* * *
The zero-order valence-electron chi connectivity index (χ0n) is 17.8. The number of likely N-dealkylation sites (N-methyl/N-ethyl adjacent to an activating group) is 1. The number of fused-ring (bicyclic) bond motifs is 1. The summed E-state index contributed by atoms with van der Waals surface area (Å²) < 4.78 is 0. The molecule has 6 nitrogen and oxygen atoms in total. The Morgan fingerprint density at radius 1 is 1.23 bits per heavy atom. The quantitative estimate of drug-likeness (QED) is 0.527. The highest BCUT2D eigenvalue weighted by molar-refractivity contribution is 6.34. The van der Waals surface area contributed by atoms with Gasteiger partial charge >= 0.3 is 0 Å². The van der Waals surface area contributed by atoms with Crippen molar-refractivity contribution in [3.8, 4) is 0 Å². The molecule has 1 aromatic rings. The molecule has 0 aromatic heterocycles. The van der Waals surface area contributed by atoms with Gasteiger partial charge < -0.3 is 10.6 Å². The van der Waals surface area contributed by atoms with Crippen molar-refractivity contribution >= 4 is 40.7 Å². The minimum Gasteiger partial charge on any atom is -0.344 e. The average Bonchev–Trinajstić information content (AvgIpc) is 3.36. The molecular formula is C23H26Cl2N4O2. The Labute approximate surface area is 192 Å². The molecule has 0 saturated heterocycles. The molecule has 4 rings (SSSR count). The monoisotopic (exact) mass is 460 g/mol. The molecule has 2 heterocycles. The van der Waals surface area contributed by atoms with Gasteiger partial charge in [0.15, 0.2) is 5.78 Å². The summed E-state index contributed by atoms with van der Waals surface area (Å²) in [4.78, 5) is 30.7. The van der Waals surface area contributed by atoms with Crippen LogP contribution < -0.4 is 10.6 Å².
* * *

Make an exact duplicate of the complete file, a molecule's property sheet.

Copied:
The zero-order valence-electron chi connectivity index (χ0n) is 17.8. The number of likely N-dealkylation sites (N-methyl/N-ethyl adjacent to an activating group) is 1. The number of fused-ring (bicyclic) bond motifs is 1. The summed E-state index contributed by atoms with van der Waals surface area (Å²) < 4.78 is 0. The molecule has 6 nitrogen and oxygen atoms in total. The Morgan fingerprint density at radius 1 is 1.23 bits per heavy atom. The quantitative estimate of drug-likeness (QED) is 0.527. The highest BCUT2D eigenvalue weighted by molar-refractivity contribution is 6.34. The van der Waals surface area contributed by atoms with Gasteiger partial charge >= 0.3 is 0 Å². The van der Waals surface area contributed by atoms with Crippen molar-refractivity contribution in [3.8, 4) is 0 Å². The molecule has 1 aromatic rings. The molecule has 0 aromatic heterocycles. The van der Waals surface area contributed by atoms with Gasteiger partial charge < -0.3 is 10.6 Å². The van der Waals surface area contributed by atoms with Crippen molar-refractivity contribution >= 4 is 40.7 Å². The minimum Gasteiger partial charge on any atom is -0.344 e. The average Bonchev–Trinajstić information content (AvgIpc) is 3.36. The molecular formula is C23H26Cl2N4O2. The Labute approximate surface area is 192 Å². The molecule has 0 saturated heterocycles. The molecule has 4 rings (SSSR count). The monoisotopic (exact) mass is 460 g/mol. The molecule has 2 heterocycles. The van der Waals surface area contributed by atoms with Gasteiger partial charge in [0.15, 0.2) is 5.78 Å². The summed E-state index contributed by atoms with van der Waals surface area (Å²) in [4.78, 5) is 30.7. The van der Waals surface area contributed by atoms with Crippen LogP contribution < -0.4 is 10.6 Å².